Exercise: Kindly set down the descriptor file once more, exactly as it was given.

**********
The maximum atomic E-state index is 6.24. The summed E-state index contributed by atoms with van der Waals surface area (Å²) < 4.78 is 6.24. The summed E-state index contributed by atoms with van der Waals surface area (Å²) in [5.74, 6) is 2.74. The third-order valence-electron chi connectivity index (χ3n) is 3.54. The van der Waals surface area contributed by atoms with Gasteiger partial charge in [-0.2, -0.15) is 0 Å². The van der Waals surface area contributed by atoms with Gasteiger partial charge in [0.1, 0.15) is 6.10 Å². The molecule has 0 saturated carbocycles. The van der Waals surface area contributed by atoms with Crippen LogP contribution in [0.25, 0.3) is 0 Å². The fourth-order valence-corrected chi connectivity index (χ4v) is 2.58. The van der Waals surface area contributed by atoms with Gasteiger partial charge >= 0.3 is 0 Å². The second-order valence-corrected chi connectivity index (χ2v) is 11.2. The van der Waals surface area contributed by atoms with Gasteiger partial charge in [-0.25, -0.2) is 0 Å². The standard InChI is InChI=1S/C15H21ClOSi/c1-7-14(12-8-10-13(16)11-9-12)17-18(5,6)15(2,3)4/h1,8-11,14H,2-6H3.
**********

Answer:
The maximum atomic E-state index is 6.24. The summed E-state index contributed by atoms with van der Waals surface area (Å²) < 4.78 is 6.24. The summed E-state index contributed by atoms with van der Waals surface area (Å²) in [5.74, 6) is 2.74. The third-order valence-electron chi connectivity index (χ3n) is 3.54. The van der Waals surface area contributed by atoms with Gasteiger partial charge in [-0.2, -0.15) is 0 Å². The van der Waals surface area contributed by atoms with Gasteiger partial charge in [0.1, 0.15) is 6.10 Å². The molecule has 0 saturated carbocycles. The van der Waals surface area contributed by atoms with Crippen LogP contribution in [0.25, 0.3) is 0 Å². The fourth-order valence-corrected chi connectivity index (χ4v) is 2.58. The van der Waals surface area contributed by atoms with Gasteiger partial charge >= 0.3 is 0 Å². The second-order valence-corrected chi connectivity index (χ2v) is 11.2. The van der Waals surface area contributed by atoms with Gasteiger partial charge in [-0.25, -0.2) is 0 Å². The standard InChI is InChI=1S/C15H21ClOSi/c1-7-14(12-8-10-13(16)11-9-12)17-18(5,6)15(2,3)4/h1,8-11,14H,2-6H3.